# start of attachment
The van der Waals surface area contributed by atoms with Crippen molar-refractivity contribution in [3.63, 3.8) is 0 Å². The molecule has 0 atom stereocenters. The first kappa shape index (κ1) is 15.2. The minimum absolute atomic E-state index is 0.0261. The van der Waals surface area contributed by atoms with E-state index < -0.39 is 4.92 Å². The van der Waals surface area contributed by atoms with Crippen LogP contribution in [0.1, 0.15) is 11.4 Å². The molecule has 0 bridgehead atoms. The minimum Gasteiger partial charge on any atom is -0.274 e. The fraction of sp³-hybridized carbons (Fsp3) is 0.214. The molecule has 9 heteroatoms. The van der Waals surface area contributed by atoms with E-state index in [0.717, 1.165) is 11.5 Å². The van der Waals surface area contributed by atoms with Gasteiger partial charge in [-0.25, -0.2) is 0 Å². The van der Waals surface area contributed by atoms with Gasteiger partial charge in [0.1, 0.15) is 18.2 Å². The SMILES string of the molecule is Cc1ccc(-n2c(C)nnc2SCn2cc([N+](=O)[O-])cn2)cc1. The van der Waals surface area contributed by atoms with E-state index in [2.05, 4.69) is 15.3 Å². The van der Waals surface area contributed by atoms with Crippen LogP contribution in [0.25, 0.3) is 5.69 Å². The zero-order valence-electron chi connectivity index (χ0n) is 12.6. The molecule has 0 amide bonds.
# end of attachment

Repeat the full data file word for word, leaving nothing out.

The van der Waals surface area contributed by atoms with Crippen molar-refractivity contribution in [3.63, 3.8) is 0 Å². The molecule has 0 atom stereocenters. The first kappa shape index (κ1) is 15.2. The minimum absolute atomic E-state index is 0.0261. The van der Waals surface area contributed by atoms with E-state index < -0.39 is 4.92 Å². The van der Waals surface area contributed by atoms with Crippen LogP contribution in [0.1, 0.15) is 11.4 Å². The molecule has 0 bridgehead atoms. The minimum Gasteiger partial charge on any atom is -0.274 e. The fraction of sp³-hybridized carbons (Fsp3) is 0.214. The molecule has 9 heteroatoms. The van der Waals surface area contributed by atoms with E-state index in [0.717, 1.165) is 11.5 Å². The van der Waals surface area contributed by atoms with Gasteiger partial charge in [-0.25, -0.2) is 0 Å². The van der Waals surface area contributed by atoms with Gasteiger partial charge in [0.1, 0.15) is 18.2 Å². The SMILES string of the molecule is Cc1ccc(-n2c(C)nnc2SCn2cc([N+](=O)[O-])cn2)cc1. The van der Waals surface area contributed by atoms with E-state index in [2.05, 4.69) is 15.3 Å². The van der Waals surface area contributed by atoms with Crippen LogP contribution in [0.25, 0.3) is 5.69 Å². The zero-order valence-electron chi connectivity index (χ0n) is 12.6. The molecule has 0 amide bonds.